j suggestion, however, that our popu- j
lation is outgrowing our food pro- j
j duction Professor Conklin's remark j
.; deserves attention.
Statistics bearing upon the subject I
are available for sixty years preced- j
j ing tho World War?from 1850 to
( 1010. That was thc period during I
which we received our greatest vol
i ume of immigration and in which we !
j had the greatest increase of popula- j
! tion, before the war disturbed con?
ditions to a degree which makes I
statistics for the last dozen years '
unfit for use in comparisons. From '
j tbe rigurcs of the seven decennial !
| censuses for the years indicatcd and !
those of other official reports it does [
i not appear that the food supply has i
been lagging bchind population, but j
rather the contrary. ;
Thus. tbe increase ir, population!
?from 1850. to 1910 was almost ex-j
actly 400 per cent, a rate which we
are scarcely likely to exceed here-1
after, immigration or no immigra?
tion. But greater still was tlie in-'
: crease in production of the chief ar- :
Iticles of food. The production of I
corn, which is thc greatest of all our !
crops, increased in those years by j
pbout 480 per cent. The wheat crop, !
the greatest of all breadstuffs, in?
creased by no less than 635 per cent. \
The number of cattle, tlie source of
milk, butter and cheese and the most
I important source of meat, increased !
by 460 per cent. The total value of
farm products in only the forty '
years from 1870 to 1910 "increased by !
?*::4 per cent, or more than the popu-'
; l;?tion in sixty years.
? In view of these figures Professor '
Conklin's prophecy seems ur.duly I
; pessimistic. There should be bn- i
! provement of our agriculture, so as
to have less idle and waste land, and !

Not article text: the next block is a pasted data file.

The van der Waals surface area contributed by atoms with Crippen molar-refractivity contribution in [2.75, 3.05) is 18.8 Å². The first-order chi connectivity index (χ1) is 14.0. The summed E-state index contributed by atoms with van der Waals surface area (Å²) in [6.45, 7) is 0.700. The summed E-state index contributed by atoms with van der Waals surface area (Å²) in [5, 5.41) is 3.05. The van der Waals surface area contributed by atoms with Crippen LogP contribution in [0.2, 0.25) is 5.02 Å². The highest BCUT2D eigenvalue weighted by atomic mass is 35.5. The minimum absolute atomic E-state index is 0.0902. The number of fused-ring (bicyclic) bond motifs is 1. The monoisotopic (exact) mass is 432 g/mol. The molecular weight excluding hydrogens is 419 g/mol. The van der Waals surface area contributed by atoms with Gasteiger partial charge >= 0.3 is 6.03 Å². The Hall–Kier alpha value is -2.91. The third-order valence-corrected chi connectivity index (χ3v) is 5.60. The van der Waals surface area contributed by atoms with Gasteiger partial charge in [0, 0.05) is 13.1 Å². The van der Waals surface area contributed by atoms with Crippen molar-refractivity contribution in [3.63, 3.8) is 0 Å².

| to have a larger yield of crops to the j
acre. But these enda are now being
strlven for ns never before, and wc
may anticipate substantinl and grati
fying achievements in those direc
tions. The nation ia not going to
starve, and not in two hundred years
is it likely to be dcpendent upon
other landa for half of its food
supply. _
What the Dyer Bill Does
The House of Representatives
has passed the Dyer anti-lynching
bill by nearly a two-thSrds majority.
The only argument openly used by
the opposition waa the state rights
argument. Thc bill was nttacked on
thc ground that it asscrted a Fed?
eral power to compcl state and
county govcrnments to respect, Fed?
eral commitments. This was the ls
8ue which thc majority had to meet
antl was glad to meet.
Through treaties the Federal gov?
ernment promises alien residents
equal protection under our laws.
The Fourteenth Amendment for
bids a state "to deny to any person
within its jurisdiction the equal pro?
tection oi' tho laws." The national
government has found by disagTec
able experience tiiat it couldn't
always fulfill its treaty guaran?
ties. It has had to confoss to other
governmenla that mob > iolence
within state jurisdictions had de
prived alien residents of equal pro?
tection under our laws and that
state and local authorities could
not bc coerccd into making legal
reparation. Similarly, mob violence
has nullified the Fourteenth Amend?
ment guaranties to American citi?
zens. But that inilliiication has sel
dom moved tho Federal government
to apologizc to itself.
There. has been a twilight zone of
impotency and irresponsibility be?
tween Federal power and state
power. The Dyer bill wipes that aon?
off the map. If the state or the
county fails to prevent, lynchings its
officials become accountable to the
Federal government. Local com
munities which tcV.rate mob lawless
ness must pay for their indifference.
"Leading citizens" may no longer
take part with impunity in "lynch
mg bees."
If state or local authority suffera
under the anti-lynching act it suf
fers dcservedly. Local non-enforce
ment of treaty and constitutional
pledges must give way to national
cnforcement. This is what passage
of the Dyer act means. So under?
stood, the state right outcry is with?
out point. It is an argument for
thc Dyer act, not against it.
The Building Wage Level
Demand for Moderate Reduction
Along With Cost of Living '
To the Editor of Tho Tribune.
Sir: Thc inferenco to be derived j
fron, reading the news article on the;
building situation in your paper this
morning appears to bc that the public !